- With the hustle and bustle of our daily lives, many people forget to stop and take time for themselves. Scheduling important medical screenings can prevent serious illness and perhaps save your life.
"The key to staying healthy is being proactive and inquiring about preventive measures that will enhance your well being," says Dreana Janssen, D.O, family practice with Cigna Medical Group. "If you are aware of a family history of disease or think you may be at high-risk for a particular condition, preventive care, early detection, and early intervention are really the best medicine. And in terms of your health, routine physician visits are well worth any hassle."
As the New Year begins, Janssen suggests this healthy resolution: schedule regularly planned check-ups and tests for every member of the family. Provided below is a basic checklist of screening recommendations. Based on your history, your health care provider may recommend changes.
Adults' Health Checklist:
- A Tetanus-diphtheria (Td) shot every 10 years and a Pneumonia vaccine once for people aged 65 or older and for those with chronic conditions such as diabetes, lung disease or heart disease. Other immunizations depend on age and occupation such as health care workers and members of the military, as well as on your general health.
- Cholesterol test every five years beginning at age 20 for men and women.
- Blood pressure test every one to two years or as your physician advises.
- Diabetes testing for people ages 45 years or older and every three years for person with a history of gestational diabetes.
- Some type of screening test for colon cancer such as a flexible sigmiodoscopy or colonoscopy at ages 50 and older.
- Pap smears at least every three years for women ages 19-64 if sexually active. Women ages 65 and older may discontinue if prior Pap tests were consistently normal.
- An annual mammogram for women ages 40 and older.
- Hearing and vision screening for people ages 65 and older or as your physician advises.
Children's Health Checklist:
- From birth to age 18, regular immunizations and checkups. A pediatric calendar of check-ups and immunizations can be found at www.cdc.gov and www.aap.org.
"Remember, you are the only one who knows how you feel," says Janssen. "Taking an active and responsible role in your health care is vital to keeping you healthy."
It's no secret that food affects our bodies and impacts how well our organs, such as the heart, liver and kidneys, function. But did you know that certain foods can greatly improve your brain function as well? And the opposite is true too. For example, if you are repeatedly wondering where you've left your keys or always forget what you were about to say, you may not be eating enough brain food.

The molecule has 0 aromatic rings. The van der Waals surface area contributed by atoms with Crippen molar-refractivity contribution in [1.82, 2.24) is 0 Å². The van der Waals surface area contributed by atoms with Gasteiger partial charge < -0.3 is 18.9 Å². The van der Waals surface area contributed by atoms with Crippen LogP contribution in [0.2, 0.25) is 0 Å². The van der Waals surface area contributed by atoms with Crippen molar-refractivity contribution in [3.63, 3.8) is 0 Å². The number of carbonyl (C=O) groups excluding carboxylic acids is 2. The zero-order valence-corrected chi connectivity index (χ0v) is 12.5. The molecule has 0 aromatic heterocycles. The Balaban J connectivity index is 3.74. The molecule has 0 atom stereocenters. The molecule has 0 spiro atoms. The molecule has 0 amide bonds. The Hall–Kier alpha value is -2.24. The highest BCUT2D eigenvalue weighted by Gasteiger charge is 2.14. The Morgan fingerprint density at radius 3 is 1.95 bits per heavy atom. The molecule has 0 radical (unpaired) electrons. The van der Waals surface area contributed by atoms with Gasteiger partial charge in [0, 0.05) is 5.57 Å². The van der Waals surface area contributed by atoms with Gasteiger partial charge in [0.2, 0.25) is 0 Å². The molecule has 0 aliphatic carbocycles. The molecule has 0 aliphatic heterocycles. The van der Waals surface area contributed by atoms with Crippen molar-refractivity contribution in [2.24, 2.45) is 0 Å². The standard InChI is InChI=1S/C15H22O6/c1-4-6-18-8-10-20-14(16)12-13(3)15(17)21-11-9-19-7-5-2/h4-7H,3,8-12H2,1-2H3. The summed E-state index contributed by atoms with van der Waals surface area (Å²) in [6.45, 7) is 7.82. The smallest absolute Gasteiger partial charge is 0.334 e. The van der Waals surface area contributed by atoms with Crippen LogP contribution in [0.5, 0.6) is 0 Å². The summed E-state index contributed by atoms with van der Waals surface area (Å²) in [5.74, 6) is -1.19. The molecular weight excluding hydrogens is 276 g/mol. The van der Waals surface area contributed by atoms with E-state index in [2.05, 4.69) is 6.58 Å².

"For your brain to function, it needs food just like the rest of your body does," said Kim Hohol, R.D., registered dietician with Cigna Medical Group. "But unlike muscle tissue, the brain isn't capable of storing energy; it needs a continuous source of fuel, which it gets by drawing on glucose found in the fluid surrounding the brain cells."
This critical glucose comes from eating regular, balanced meals, which include carbohydrates found in vegetable, fruits, legumes and whole grains along with protein. Other brain-healthy additions to the diet are omega-3 fatty acids, which are an essential component of the outer membrane of brain cells.
To keep your brain operating at an optimal state, Hohol recommends making the following foods staples of your daily meal plans:
- Antioxidant-rich fruits including blueberries, strawberries and dried plums, which are excellent sources of glucose and have been shown to help with short-term memory
- Green goodies including spinach, kale and kiwi, which help to maintain good vision along with giving the brain a boost
- Omega-3 fatty acid-rich foods including try salmon, tuna, mackerel and sardines
- Cooking condiments such as olive oil, canola oil and walnut oil, which are high in "good fat" and low in the dangerous polyunsaturated fat
- Protein-rich eggs or egg whites, which can help enhance memory while minimizing fatigue
"The most important meal of the day is breakfast, which replenishes your brain's glucose supply and gives you healthy kick-start to the day," said Hohol. "Always resist the urge to skip meals, it does your metabolism no favors and also deprives your brain of fuel."
Getting enough rest and plenty of physical activity are additional pieces to the brainpower puzzle. And if mental prowess isn't enough incentive one to eat well and get adequate sleep and exercise, good foods are always to thank for helping improve one's overall mood.
For more information about healthy eating visit www.eatright.org.
There's more to sleeping than simply closing your eyes. Good sleep patterns are restorative to our entire bodies, not to mention our minds. Unfortunately, according to the National Sleep Foundation, approximately 70 million people in the United States are affected by a sleep problem. The Foundation reports that about 40 million of these people suffer from a chronic sleep disorders and an additional 20-30 million are affected by intermittent sleep-related problems.
"Forty years ago, American's got an average of two hours more sleep than they do today," said Stanley Bennett, M.D., a medical executive with Cigna Medical Group. "Today, nearly a third of all Americans don't even get seven hours a night!"
According to Dr. Bennett, even occasional sleep problems affect us in a big way. A lack of sleep may result in:
- Poor memory recall and short-term memory loss
- A slower reaction time, leading to a significantly increased risk of accidents at work or on the road
- Hormonal changes that can lead to overeating and/or obesity
- An increased risk of heart attack and stroke